WIDER IMPLICATIONS OF THE FINDINGS: While cumulative probability of childbirth is similar between groups, women with PCOS need longer time to achieve their first childbirth. Women with PCOS have a lower FR and give birth to fewer children per woman than women without PCOS. Early diagnosis of and information about PCOS may improve affected women’s reproductive potential.

    STUDY FUNDING/COMPETING INTEREST(S): This study was funded by the Swedish Society of Medicine. Inger Sundström Poromaa has, over the past 3 years, received compensation as a consultant and lecturer for Bayer Schering Pharma, MSD, Gedeon Richter, Peptonics and Lundbeck A/S. The other authors declare no competing interests.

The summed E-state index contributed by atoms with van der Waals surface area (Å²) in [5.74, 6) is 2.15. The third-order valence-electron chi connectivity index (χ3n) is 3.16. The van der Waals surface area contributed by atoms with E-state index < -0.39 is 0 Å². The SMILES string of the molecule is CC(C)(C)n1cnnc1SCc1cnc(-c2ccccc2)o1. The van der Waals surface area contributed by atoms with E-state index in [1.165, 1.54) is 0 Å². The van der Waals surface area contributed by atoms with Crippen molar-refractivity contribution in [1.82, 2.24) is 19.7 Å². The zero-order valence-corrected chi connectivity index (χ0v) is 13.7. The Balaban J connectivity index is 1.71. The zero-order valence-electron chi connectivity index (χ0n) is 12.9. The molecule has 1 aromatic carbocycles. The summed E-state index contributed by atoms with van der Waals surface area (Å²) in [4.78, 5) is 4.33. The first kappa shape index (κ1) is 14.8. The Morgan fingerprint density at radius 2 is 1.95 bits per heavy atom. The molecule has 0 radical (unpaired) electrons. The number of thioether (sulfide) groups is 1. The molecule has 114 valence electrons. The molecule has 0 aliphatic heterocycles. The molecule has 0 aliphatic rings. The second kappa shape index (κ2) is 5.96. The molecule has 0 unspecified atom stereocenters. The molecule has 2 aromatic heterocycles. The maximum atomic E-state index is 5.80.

• 15. Robb, A O
    et al.
    Mills, N L
    Smith, I B J
    Short, A
    Tura-Ceide, O
    Barclay, G R
    Blomberg, Anders
    Umeå University, Faculty of Medicine, Department of Public Health and Clinical Medicine, Pulmonary Medicine.
    Critchley, H O D
    Newby, D E
    Denison, F C
    Influence of menstrual cycle on circulating endothelial progenitor cells2009In: Human Reproduction, ISSN 0268-1161, E-ISSN 1460-2350, Vol. 24, no 3, p. 619-625Article in journal (Refereed)
    Abstract [en]